Mylan NV (NASDAQ:MYL) shares should be rising. Morgan Stanley upgraded Mylan stock just a few days ago, calling it the best pick among the domestic generic drugmakers. And, just this week Mylan announced it had launched an injectable generic version of gastrointestinal cancer therapy Mutamycin, made by Bristol-Myers Squibb Co (NYSE:BMY). It’s not an earth-shattering launch, but it does represent incremental sales growth.
Yet, not only is MYL stock not marching ahead with the broad market, it’s dancing dangerously close to a meltdown.
What will it take to push Mylan stock over the edge of the cliff? One or two more bad days is all it will take to complete the bearish pattern that’s been forming since November of last year.
The Reasons for Mylan Stock’s Upgrade
For the record, Morgan Stanley analyst David Risinger explained of his Mylan stock upgrade (to an ‘Overweight’):
“Beyond its strong pipeline of new products, Mylan has opportunities to gain share relative to generic competitors which are facing challenges.”
Risinger explicitly touted Mylan’s relationship with Momenta Pharmaceuticals, Inc. (NASDAQ:MNTA). This sets the stage for bigger-than-expected gains later in the year on the heels of potential approvals of generic versions of asthma treatment Advair and post-chemo drug Neulasta.
The upgrade of, and comments about, Mylan stock were also a tacit dig against rival Teva Pharmaceutical Industries Ltd (ADR) (NYSE:TEVA), which is in defense-mode right now, cutting some of its workforce.
And Risinger isn’t exactly alone. Most MYL stock analysts are leaning bullishly here. Though shares only rate, on average, a little less than a “Buy,”, the average price target on Mylan shares right now is just a tad less than $50. That almost 20% better than its current price.
So why isn’t the stock moving in that direction? It’s simple.
MYL is one of those story stocks that’s taken on a life of its own. And, that life — shaped by actual traders rather than theorists — isn’t as enthusiastic as analysts collectively are.
Mylan Stock Under the Microscope
The chart below tells the tale. MYL shares were able to muster a nice December/January runup, but it’s been a clear struggle since then. As of the most recent look, shares are back underneath all but one of the key moving average lines, and they’re still on the defensive.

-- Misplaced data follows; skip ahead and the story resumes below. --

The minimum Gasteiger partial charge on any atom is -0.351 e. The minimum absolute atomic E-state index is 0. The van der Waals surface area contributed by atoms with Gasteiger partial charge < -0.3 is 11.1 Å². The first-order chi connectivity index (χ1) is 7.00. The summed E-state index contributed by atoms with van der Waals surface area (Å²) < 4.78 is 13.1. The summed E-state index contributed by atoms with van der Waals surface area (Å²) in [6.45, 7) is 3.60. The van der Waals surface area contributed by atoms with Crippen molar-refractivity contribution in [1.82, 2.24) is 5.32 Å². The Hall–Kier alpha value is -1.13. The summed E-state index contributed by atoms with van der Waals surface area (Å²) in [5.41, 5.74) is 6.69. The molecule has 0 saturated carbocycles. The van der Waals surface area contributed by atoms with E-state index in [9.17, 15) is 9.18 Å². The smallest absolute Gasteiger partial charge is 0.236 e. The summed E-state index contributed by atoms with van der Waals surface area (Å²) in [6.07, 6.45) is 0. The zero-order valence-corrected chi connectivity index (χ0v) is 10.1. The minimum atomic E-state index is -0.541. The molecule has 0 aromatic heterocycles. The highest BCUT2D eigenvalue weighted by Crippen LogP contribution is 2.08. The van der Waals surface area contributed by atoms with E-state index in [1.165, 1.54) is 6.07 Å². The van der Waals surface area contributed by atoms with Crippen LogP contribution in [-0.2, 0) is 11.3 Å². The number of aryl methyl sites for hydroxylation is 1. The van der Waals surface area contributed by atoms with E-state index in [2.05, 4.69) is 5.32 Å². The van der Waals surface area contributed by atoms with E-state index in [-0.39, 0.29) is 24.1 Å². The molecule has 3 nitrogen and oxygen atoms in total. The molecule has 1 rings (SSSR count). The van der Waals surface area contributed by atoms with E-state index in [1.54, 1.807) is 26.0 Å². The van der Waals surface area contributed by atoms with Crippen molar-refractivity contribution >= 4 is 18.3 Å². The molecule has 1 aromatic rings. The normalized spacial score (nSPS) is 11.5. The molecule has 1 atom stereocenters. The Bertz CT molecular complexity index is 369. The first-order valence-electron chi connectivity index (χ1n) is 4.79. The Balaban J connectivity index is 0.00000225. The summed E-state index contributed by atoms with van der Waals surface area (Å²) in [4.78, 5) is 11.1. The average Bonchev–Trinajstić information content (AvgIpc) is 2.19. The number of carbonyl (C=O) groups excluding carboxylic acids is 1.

That chart, however, is even more troubling than it may seem with just a quick glance.
Go back and take another, closer look. Specifically, notice the slight bullish bulge from November, the big rally in December and January, and then another bullish bulge in February and March. That three-peak pattern, with the biggest of the three in the middle, as a pretty good head-and-shoulders pattern that (if the red, dashed neckline fails as support) signals of a sizable breakdown.
The hard part, of course, is waiting for the neckline to break as a support level.
Even without the red flag of the head-and-shoulders pattern though, there’s reason for concern.
See the Chaikin oscillator at the bottom of the image. With it being below the zero mark and still edging lower, this is a sign that the volume tide has been bearish for a while, and is increasingly bearish.
In simpler terms, Mylan stock is fighting an uphill battle.
Bottom Line for Mylan Stock
MYL is not currently the way things “should be.” You can go broke trading based on the way things should be though. In this world, you have to respect the way things are, even if they don’t always make sense from a fundamental perspective.
It’s also crucial not to read more into the budding reality than need be. And a decent selloff is a buying opportunity, as the legitimate expectation of a per-share profit of $5.39 this year means Mylan stock is priced at a mere forward-looking P/E of 7.5. That’s cheap by almost any standard.
The trick is figuring out exactly where any pullback may stop and reverse. So, if it helps, a retreat back the $36 area would be a reasonable expectation. That area was support back in November, and that’s about how far the head-and-shoulders pattern (based on the distance between the top of the “head” and the neckline) suggests the stock is apt to fall.
As of this writing, James Brumley did not hold a position in any of the aforementioned securities. You can follow him on Twitter, at @jbrumley.